LONDON (Reuters) – Private equity firms have missed the boat on some good deals over the last year, the Wellcome trust charity said on Wednesday, threatening to fill the deal-making void itself.
“At the end of ’08 and beginning of ’09 there were some fantastic opportunities and let’s be honest the private equity industry largely missed them,” Chief Investment Officer Danny Truell told Reuters.
“We have been disappointed with the inability of private equity to make investments in the last year,” he said on the sidelines of a conference.
“If the private equity firms won’t do it, we’ll do it ourselves.”
Private equity deal-making has ground to a halt as debt became harder to secure and company earnings were pressured.
Activity is now picking up as debt appetite returns and earnings become easier to predict.
Truell’s threat is not empty — the Wellcome Trust famously teamed up with Guy Hands’ private equity firm Terra Firma to launch a bid for Alliance Boots [ABN.UL], before losing out to KKR [KKR.UL] and Stefano Pessina.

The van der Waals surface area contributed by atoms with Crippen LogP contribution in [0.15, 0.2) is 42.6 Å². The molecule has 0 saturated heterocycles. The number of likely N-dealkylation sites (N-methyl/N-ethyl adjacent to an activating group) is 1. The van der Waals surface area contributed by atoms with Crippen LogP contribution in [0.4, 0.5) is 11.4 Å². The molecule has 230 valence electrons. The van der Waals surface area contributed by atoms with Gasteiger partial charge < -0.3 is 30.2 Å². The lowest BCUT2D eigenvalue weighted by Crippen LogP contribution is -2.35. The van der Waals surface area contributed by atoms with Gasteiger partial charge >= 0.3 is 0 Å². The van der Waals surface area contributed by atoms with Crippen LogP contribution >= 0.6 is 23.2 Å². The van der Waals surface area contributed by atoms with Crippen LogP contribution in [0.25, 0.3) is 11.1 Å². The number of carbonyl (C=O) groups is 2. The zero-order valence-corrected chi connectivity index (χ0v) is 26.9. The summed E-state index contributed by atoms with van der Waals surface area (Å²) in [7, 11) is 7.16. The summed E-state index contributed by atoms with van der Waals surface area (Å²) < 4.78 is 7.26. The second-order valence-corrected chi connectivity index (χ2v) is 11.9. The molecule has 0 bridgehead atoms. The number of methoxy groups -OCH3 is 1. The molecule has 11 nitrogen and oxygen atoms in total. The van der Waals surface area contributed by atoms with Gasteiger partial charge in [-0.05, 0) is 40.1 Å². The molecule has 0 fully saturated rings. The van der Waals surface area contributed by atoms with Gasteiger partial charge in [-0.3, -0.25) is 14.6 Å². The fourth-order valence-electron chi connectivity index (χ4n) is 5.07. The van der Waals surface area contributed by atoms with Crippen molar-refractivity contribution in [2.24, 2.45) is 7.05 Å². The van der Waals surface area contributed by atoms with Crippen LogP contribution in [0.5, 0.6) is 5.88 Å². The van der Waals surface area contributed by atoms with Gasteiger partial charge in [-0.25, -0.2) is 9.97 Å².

It has done two deals in the further education sector in Brazil and China and is currently looking into a possible deal in Africa, Truell said.
The charitable Trust’s 13 billion pound ($20.77 billion) investment portfolio provides the income for its funding. The portfolio is managed by an investment team led by Truell that aims to generate a 6 percent real return over the long term.
It has $4.3 billion invested in private equity.
“The best opportunities are at the bottom of the cycle. There were opportunities around in March and we are not going to see those prices again,” he said.
“That’s not to say (private equity firms) wont make good investments in ’09, ’10, ’11, ’12 and ’13,” he added. ($1=.6259 Pound) (Editing by Jon Loades-Carter)